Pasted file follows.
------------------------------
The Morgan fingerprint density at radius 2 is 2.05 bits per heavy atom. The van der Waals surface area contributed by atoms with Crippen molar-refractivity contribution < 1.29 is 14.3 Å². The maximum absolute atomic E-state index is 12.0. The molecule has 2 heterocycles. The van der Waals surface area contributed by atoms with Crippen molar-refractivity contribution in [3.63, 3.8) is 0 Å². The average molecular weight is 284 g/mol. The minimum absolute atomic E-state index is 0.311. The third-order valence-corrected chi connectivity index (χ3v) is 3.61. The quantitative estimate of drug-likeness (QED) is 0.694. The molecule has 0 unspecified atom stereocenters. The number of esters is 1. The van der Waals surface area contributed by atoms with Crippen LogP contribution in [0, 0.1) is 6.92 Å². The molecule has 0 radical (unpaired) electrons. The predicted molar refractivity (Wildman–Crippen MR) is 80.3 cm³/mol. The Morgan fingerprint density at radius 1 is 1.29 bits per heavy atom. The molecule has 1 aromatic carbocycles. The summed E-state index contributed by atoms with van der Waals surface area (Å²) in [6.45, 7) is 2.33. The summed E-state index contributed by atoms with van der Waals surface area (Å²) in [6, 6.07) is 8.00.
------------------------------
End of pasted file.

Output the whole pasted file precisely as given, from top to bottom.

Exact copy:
The Morgan fingerprint density at radius 2 is 2.05 bits per heavy atom. The van der Waals surface area contributed by atoms with Crippen molar-refractivity contribution < 1.29 is 14.3 Å². The maximum absolute atomic E-state index is 12.0. The molecule has 2 heterocycles. The van der Waals surface area contributed by atoms with Crippen molar-refractivity contribution in [3.63, 3.8) is 0 Å². The average molecular weight is 284 g/mol. The minimum absolute atomic E-state index is 0.311. The third-order valence-corrected chi connectivity index (χ3v) is 3.61. The quantitative estimate of drug-likeness (QED) is 0.694. The molecule has 0 unspecified atom stereocenters. The number of esters is 1. The van der Waals surface area contributed by atoms with Crippen LogP contribution in [0, 0.1) is 6.92 Å². The molecule has 0 radical (unpaired) electrons. The predicted molar refractivity (Wildman–Crippen MR) is 80.3 cm³/mol. The Morgan fingerprint density at radius 1 is 1.29 bits per heavy atom. The molecule has 1 aromatic carbocycles. The summed E-state index contributed by atoms with van der Waals surface area (Å²) in [6.45, 7) is 2.33. The summed E-state index contributed by atoms with van der Waals surface area (Å²) in [6, 6.07) is 8.00.